NumbersUSA has a point of view and agrees with the "Jordan Commission" that a tighter labor market is better for the American people. So, we give the high grades to candidates who prefer tightening the labor supply, and we give low grades to candidates who favor looser labor supplies. But everybody can rely on the spectrum upon which we place each candidate. If you disagree with NumbersUSA and think the U.S. would be better off by adding more foreign workers into the current labor surplus, you still can depend on our grading system to tell you which candidates are best for you on immigration policy by looking for the F and D grades.

ARE THE GRADECARDS A FORM OF ENDORSEMENT OR OPPOSITION?
NO! We understand that people choose to back candidates based on their stands on many different policy issues, as well as on their character, experience and leadership. We intend our Grade Cards to be the most reliable source for judging a candidate on one issue: how to modify immigration policies to add or reduce the number of foreign workers competing with American workers in U.S. jobs.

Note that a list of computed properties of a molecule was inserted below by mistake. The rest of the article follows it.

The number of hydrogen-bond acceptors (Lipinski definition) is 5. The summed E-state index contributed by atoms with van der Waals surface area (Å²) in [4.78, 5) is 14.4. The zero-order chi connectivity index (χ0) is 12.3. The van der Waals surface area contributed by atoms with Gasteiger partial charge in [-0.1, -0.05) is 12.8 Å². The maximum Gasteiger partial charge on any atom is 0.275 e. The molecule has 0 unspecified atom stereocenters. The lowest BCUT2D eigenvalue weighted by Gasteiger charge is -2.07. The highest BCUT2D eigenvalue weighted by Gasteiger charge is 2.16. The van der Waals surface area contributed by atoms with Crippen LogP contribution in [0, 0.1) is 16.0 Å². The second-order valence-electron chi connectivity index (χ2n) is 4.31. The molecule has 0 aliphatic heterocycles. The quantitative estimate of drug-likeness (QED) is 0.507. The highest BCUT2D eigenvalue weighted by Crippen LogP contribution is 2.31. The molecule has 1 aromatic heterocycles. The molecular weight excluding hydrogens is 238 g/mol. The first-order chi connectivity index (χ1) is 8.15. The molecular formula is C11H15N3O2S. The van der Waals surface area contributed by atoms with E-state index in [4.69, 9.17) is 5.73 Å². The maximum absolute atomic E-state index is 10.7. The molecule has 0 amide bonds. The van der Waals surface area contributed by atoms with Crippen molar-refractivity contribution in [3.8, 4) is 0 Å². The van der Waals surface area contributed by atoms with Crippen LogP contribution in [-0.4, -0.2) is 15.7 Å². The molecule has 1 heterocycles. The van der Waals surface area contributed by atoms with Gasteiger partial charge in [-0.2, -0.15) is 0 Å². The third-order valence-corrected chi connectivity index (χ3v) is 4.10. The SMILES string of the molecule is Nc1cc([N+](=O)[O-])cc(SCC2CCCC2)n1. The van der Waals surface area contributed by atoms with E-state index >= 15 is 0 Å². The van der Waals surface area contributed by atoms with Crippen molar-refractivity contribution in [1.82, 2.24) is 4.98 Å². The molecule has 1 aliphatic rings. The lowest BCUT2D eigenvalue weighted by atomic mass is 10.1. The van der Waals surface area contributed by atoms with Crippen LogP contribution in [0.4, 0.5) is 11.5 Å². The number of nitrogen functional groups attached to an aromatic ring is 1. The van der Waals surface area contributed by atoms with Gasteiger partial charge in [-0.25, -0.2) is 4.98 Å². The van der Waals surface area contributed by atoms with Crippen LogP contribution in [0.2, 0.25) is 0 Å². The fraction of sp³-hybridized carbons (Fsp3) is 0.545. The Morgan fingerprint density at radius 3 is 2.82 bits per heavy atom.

1 In August 2019, 6.05 million were officially unemployed, meaning they actively looking for work; 4.38 million were working part-time but wanted a full-time job; 3.0 million of those not in the labor force “want a job now.” Additionally, 1.56 million were classified as “marginally attached to the labor force” meaning they want a job and have looked at some point in the last 12 months but were not currently looking. Bureau of Labor Statistics, “The Employment Situation – August 2019,” Tables A-1 and A-16.

2 The employment rate for U.S.-born Blacks is 66.8%% compared to 73.3% for all workers. For 18-29 year olds without a high school diploma, the employment rate is 49.2%; for 18-29 year olds without a college degree it is 67.9%. Center for Immigration Studies, “The Employment Situation of Immigrants and Natives in the Fourth Quarter of 2018.”

3 “After adjusting for inflation…today’s average hourly wage has just about the same purchasing power it did in 1978, following a long slide in the 1980s and early 1990s and bumpy, inconsistent growth since then.” Pew Research Center, “For most U.S. workers, real wages have barely budged in decades,” August 7, 2018.